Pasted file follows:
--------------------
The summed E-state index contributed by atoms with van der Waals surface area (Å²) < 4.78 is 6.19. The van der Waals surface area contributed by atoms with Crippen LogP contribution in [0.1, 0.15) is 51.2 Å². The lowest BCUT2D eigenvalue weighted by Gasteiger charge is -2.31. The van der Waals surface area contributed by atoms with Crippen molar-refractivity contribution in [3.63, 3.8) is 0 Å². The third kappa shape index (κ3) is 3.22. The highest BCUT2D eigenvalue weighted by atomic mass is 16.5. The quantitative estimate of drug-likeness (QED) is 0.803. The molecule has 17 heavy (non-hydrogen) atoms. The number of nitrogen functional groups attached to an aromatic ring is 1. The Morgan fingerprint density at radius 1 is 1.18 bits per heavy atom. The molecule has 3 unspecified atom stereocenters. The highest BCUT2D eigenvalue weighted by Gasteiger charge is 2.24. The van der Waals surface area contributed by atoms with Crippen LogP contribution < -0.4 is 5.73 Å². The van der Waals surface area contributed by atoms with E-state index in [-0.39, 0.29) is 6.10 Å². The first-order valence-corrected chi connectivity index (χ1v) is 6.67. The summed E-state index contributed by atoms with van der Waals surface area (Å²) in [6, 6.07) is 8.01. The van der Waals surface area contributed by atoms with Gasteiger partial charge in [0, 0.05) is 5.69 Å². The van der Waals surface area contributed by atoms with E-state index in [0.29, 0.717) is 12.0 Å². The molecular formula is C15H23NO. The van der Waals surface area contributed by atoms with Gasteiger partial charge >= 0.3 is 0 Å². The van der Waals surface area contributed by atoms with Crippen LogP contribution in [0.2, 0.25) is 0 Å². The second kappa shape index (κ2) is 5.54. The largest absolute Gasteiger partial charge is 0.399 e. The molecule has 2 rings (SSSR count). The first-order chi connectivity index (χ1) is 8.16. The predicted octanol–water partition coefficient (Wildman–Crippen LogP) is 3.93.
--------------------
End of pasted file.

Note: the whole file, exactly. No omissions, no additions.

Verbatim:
The summed E-state index contributed by atoms with van der Waals surface area (Å²) < 4.78 is 6.19. The van der Waals surface area contributed by atoms with Crippen LogP contribution in [0.1, 0.15) is 51.2 Å². The lowest BCUT2D eigenvalue weighted by Gasteiger charge is -2.31. The van der Waals surface area contributed by atoms with Crippen molar-refractivity contribution in [3.63, 3.8) is 0 Å². The third kappa shape index (κ3) is 3.22. The highest BCUT2D eigenvalue weighted by atomic mass is 16.5. The quantitative estimate of drug-likeness (QED) is 0.803. The molecule has 17 heavy (non-hydrogen) atoms. The number of nitrogen functional groups attached to an aromatic ring is 1. The Morgan fingerprint density at radius 1 is 1.18 bits per heavy atom. The molecule has 3 unspecified atom stereocenters. The highest BCUT2D eigenvalue weighted by Gasteiger charge is 2.24. The van der Waals surface area contributed by atoms with Crippen LogP contribution < -0.4 is 5.73 Å². The van der Waals surface area contributed by atoms with E-state index in [-0.39, 0.29) is 6.10 Å². The first-order valence-corrected chi connectivity index (χ1v) is 6.67. The summed E-state index contributed by atoms with van der Waals surface area (Å²) in [6, 6.07) is 8.01. The van der Waals surface area contributed by atoms with Gasteiger partial charge in [0, 0.05) is 5.69 Å². The van der Waals surface area contributed by atoms with E-state index in [0.29, 0.717) is 12.0 Å². The molecular formula is C15H23NO. The van der Waals surface area contributed by atoms with Gasteiger partial charge >= 0.3 is 0 Å². The van der Waals surface area contributed by atoms with Crippen LogP contribution in [0.2, 0.25) is 0 Å². The second kappa shape index (κ2) is 5.54. The largest absolute Gasteiger partial charge is 0.399 e. The molecule has 2 rings (SSSR count). The first-order chi connectivity index (χ1) is 8.16. The predicted octanol–water partition coefficient (Wildman–Crippen LogP) is 3.93.